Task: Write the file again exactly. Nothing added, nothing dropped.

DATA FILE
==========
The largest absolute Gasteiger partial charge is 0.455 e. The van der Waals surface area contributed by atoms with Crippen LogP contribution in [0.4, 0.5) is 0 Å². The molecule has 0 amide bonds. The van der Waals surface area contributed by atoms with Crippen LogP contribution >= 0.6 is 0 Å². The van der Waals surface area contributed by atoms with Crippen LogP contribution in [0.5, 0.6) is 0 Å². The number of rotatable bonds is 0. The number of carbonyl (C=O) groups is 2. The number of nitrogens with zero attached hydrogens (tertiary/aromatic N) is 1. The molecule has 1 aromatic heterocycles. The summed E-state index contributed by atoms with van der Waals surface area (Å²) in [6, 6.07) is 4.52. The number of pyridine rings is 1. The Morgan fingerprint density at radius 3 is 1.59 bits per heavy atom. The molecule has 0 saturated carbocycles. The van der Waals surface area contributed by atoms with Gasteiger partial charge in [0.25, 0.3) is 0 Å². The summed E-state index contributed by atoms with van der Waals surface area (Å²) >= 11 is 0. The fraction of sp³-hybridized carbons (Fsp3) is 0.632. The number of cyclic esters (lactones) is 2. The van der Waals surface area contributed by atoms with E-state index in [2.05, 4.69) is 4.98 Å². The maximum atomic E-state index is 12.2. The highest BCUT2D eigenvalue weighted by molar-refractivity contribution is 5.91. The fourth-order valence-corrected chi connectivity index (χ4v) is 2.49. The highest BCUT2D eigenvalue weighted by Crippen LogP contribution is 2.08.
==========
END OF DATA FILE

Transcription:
The largest absolute Gasteiger partial charge is 0.455 e. The van der Waals surface area contributed by atoms with Crippen LogP contribution in [0.4, 0.5) is 0 Å². The molecule has 0 amide bonds. The van der Waals surface area contributed by atoms with Crippen LogP contribution >= 0.6 is 0 Å². The van der Waals surface area contributed by atoms with Crippen LogP contribution in [0.5, 0.6) is 0 Å². The number of rotatable bonds is 0. The number of carbonyl (C=O) groups is 2. The number of nitrogens with zero attached hydrogens (tertiary/aromatic N) is 1. The molecule has 1 aromatic heterocycles. The summed E-state index contributed by atoms with van der Waals surface area (Å²) in [6, 6.07) is 4.52. The number of pyridine rings is 1. The Morgan fingerprint density at radius 3 is 1.59 bits per heavy atom. The molecule has 0 saturated carbocycles. The van der Waals surface area contributed by atoms with Gasteiger partial charge in [0.25, 0.3) is 0 Å². The summed E-state index contributed by atoms with van der Waals surface area (Å²) >= 11 is 0. The fraction of sp³-hybridized carbons (Fsp3) is 0.632. The number of cyclic esters (lactones) is 2. The van der Waals surface area contributed by atoms with E-state index in [2.05, 4.69) is 4.98 Å². The maximum atomic E-state index is 12.2. The highest BCUT2D eigenvalue weighted by molar-refractivity contribution is 5.91. The fourth-order valence-corrected chi connectivity index (χ4v) is 2.49. The highest BCUT2D eigenvalue weighted by Crippen LogP contribution is 2.08.